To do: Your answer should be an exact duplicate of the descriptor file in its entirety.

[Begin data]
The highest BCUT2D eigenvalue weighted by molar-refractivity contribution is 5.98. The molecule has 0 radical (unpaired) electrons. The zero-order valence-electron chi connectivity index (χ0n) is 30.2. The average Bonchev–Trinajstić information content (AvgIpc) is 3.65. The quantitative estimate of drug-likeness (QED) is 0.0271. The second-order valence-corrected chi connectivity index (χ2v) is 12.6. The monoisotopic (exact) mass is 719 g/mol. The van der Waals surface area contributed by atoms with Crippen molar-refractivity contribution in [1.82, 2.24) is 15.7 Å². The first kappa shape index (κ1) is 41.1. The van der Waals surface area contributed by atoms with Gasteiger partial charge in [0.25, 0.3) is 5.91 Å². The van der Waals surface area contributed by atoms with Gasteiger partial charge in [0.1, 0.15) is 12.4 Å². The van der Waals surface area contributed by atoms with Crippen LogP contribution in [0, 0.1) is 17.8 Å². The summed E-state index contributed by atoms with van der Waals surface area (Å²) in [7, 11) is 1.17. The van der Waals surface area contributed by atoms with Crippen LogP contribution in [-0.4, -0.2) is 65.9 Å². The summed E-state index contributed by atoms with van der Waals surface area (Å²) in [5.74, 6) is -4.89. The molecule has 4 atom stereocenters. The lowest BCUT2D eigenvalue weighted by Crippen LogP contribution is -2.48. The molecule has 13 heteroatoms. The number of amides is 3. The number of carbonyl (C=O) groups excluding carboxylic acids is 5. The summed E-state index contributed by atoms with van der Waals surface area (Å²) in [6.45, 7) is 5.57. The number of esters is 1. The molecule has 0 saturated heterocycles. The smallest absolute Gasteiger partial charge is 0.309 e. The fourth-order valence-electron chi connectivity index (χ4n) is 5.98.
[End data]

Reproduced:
The highest BCUT2D eigenvalue weighted by molar-refractivity contribution is 5.98. The molecule has 0 radical (unpaired) electrons. The zero-order valence-electron chi connectivity index (χ0n) is 30.2. The average Bonchev–Trinajstić information content (AvgIpc) is 3.65. The quantitative estimate of drug-likeness (QED) is 0.0271. The second-order valence-corrected chi connectivity index (χ2v) is 12.6. The monoisotopic (exact) mass is 719 g/mol. The van der Waals surface area contributed by atoms with Crippen molar-refractivity contribution in [1.82, 2.24) is 15.7 Å². The first kappa shape index (κ1) is 41.1. The van der Waals surface area contributed by atoms with Gasteiger partial charge in [0.25, 0.3) is 5.91 Å². The van der Waals surface area contributed by atoms with Gasteiger partial charge in [0.1, 0.15) is 12.4 Å². The van der Waals surface area contributed by atoms with Crippen LogP contribution in [0, 0.1) is 17.8 Å². The summed E-state index contributed by atoms with van der Waals surface area (Å²) in [7, 11) is 1.17. The van der Waals surface area contributed by atoms with Crippen LogP contribution in [-0.4, -0.2) is 65.9 Å². The summed E-state index contributed by atoms with van der Waals surface area (Å²) in [5.74, 6) is -4.89. The molecule has 4 atom stereocenters. The lowest BCUT2D eigenvalue weighted by Crippen LogP contribution is -2.48. The molecule has 13 heteroatoms. The number of amides is 3. The number of carbonyl (C=O) groups excluding carboxylic acids is 5. The summed E-state index contributed by atoms with van der Waals surface area (Å²) in [6.45, 7) is 5.57. The number of esters is 1. The molecule has 0 saturated heterocycles. The smallest absolute Gasteiger partial charge is 0.309 e. The fourth-order valence-electron chi connectivity index (χ4n) is 5.98.